Concern spreads about state budget cuts
"Lindhurst fights to save its librarian." Copies of that column, written by a Lindhurst High School senior a week ago, could be found on a table in the Marysville High School library and in the hands of a few busy students leaving the library.
David Joyner, the credential teacher-librarian at MHS, printed out numerous copies of the column to spread the word about the possible consequences of a suffering state budget. He hoped to raise awareness about the problems with cutting teacher and staff positions in local schools.
"This isn't about me; this is about the students. I've been here 20 years, and I know how these things go," said Joyner. "I am disheartened by what potentially may happen for the libraries of each school by cutting the other school's librarian."
Joyner believes that if Lindhurst's librarian gets cut, he will have to spend part of his day at that school to insure that LHS has an open library. "There are plenty of things to blame for this, but that's not the way I'm going," he said. However, this poses many problems for the students and faculty of Marysville High.
Cory Foster, a senior, is Joyner's assistant during fifth period. "Things aren't going to get done as fast," Cory said. "Students rely on this library, for a lot of reasons. The school won't function the same (without it). During lunch, this is where a lot of people hang out; I come here at lunch," he explained. "It's quiet, and you can get work done. If Mr. Joyner has to split his time, students will have to find empty classrooms to hang out in. The teachers will have to find somewhere else to send kids. They will all have to schedule to his schedule. It would be a real inconvenience for everyone at this school."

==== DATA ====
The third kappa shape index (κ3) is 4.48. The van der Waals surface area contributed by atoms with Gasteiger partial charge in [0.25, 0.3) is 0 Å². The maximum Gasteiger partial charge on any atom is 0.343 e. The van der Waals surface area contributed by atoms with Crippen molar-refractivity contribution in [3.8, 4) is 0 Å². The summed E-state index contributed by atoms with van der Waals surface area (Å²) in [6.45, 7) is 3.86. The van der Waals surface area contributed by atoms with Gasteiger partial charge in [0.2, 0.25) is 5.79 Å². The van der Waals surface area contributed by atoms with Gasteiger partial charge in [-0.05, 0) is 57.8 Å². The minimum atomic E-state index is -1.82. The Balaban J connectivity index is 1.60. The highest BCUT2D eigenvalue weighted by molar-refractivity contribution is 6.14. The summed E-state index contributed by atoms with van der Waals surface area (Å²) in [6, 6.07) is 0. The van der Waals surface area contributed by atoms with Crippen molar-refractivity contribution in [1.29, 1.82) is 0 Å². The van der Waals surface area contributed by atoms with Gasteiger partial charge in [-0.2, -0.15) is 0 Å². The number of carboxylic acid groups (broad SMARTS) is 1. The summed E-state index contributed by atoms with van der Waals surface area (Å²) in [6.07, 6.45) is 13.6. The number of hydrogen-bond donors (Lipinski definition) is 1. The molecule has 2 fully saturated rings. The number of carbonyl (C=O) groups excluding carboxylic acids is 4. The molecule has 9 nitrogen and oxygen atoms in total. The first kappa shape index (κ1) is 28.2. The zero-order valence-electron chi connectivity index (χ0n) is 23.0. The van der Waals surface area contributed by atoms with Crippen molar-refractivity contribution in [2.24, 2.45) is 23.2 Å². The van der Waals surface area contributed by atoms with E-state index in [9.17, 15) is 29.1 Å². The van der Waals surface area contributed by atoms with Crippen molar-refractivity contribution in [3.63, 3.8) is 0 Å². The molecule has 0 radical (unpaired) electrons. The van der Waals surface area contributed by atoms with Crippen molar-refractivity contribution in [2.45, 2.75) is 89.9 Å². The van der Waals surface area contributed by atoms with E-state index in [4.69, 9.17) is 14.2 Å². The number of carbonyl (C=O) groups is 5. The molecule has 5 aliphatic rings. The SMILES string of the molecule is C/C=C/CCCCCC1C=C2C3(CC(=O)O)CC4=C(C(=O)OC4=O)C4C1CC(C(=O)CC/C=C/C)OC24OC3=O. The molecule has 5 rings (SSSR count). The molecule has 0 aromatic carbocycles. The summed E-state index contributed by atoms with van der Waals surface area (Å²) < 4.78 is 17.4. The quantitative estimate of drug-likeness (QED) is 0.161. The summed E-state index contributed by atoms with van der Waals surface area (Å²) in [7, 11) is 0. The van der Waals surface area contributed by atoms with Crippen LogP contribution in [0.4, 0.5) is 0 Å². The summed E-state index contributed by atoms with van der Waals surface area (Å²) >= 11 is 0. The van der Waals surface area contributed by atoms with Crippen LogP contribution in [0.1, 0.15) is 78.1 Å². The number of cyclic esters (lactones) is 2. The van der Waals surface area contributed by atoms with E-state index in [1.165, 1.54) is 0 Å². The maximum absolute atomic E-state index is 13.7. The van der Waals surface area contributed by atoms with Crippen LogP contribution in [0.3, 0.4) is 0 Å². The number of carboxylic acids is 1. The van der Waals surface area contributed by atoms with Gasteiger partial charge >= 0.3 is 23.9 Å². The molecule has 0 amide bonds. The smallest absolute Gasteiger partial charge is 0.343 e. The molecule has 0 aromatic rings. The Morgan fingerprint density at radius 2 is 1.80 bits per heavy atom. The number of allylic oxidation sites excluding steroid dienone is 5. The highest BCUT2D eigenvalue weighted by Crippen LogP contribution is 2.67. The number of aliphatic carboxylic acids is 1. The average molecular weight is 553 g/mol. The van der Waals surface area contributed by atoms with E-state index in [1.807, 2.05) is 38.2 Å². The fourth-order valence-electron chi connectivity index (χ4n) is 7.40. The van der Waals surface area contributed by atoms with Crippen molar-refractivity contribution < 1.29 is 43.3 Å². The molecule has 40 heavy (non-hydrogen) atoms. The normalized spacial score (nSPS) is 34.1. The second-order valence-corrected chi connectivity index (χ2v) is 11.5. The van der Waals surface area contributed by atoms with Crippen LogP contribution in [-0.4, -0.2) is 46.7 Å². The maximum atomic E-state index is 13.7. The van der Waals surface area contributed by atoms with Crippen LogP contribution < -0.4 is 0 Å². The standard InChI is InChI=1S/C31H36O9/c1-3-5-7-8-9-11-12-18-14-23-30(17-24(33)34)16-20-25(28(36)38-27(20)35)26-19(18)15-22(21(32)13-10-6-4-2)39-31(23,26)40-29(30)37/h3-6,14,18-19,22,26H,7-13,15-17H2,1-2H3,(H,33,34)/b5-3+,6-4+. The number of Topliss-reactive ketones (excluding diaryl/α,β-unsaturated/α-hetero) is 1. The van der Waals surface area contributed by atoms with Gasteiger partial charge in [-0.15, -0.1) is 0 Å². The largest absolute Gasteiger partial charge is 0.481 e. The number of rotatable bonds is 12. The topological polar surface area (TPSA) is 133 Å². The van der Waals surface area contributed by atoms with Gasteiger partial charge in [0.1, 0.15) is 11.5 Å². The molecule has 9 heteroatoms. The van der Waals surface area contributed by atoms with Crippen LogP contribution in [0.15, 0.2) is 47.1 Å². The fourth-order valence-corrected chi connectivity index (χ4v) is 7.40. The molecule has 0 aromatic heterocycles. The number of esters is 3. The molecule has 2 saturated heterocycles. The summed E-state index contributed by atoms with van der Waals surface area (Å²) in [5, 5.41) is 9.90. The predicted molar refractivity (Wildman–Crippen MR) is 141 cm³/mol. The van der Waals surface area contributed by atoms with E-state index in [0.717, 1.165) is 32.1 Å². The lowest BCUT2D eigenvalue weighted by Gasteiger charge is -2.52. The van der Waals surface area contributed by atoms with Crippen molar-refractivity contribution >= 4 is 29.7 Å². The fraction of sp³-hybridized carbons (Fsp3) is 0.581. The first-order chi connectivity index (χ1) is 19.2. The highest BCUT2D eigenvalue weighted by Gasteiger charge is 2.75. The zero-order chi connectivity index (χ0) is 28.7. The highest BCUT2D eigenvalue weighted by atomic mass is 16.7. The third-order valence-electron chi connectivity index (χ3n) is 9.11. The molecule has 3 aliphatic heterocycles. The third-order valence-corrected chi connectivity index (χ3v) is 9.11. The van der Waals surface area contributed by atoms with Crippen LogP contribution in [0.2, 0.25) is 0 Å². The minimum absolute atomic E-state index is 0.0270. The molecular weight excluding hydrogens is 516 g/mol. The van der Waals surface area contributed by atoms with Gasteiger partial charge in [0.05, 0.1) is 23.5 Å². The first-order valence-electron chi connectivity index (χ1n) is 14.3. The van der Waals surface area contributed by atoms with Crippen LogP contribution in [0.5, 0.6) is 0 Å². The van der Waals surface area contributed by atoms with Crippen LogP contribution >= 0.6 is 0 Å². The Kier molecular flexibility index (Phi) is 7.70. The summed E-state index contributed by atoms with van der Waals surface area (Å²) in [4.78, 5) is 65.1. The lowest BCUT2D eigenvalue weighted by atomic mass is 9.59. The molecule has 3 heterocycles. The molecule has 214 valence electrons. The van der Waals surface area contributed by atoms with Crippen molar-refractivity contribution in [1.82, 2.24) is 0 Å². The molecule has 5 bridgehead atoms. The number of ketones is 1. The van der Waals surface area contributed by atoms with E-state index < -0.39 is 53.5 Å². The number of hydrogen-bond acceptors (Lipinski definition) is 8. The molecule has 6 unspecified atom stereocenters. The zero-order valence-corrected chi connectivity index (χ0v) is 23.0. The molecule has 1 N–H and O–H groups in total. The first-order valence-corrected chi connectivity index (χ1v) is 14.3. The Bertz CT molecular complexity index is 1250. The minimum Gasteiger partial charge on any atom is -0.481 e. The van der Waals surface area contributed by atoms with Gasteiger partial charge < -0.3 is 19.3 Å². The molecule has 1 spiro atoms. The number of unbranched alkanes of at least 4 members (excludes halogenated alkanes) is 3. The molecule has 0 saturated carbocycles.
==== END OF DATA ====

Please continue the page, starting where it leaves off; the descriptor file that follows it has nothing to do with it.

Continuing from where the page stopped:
Estela Cortez and Curtis Henderson, both juniors, were in the library for a research project for their English class. Both students expressed concern about the future and finishing school work without a commonly open library.
"It's not fair, definitely, to the students," said Estela. "If he (Joyner) is gone half of the day, no one can be here to finish projects. It will be a definite inconvenience. I mean, I have to come in here to check college things. I came here a lot after school to study for the SAT. And if I have to write an essay, I'm here at lunch."
"I have to come here to work on class projects, either research or typing," explained Curtis. "And I know seniors need the library for resources."
Students and staff of all local schools are experiencing problems due to budget cuts. What all must focus on is finding an efficient way to solve these problems to continue giving education to the young.
Chynna Martinez is a senior at Marysville High School. This is her final column for Education.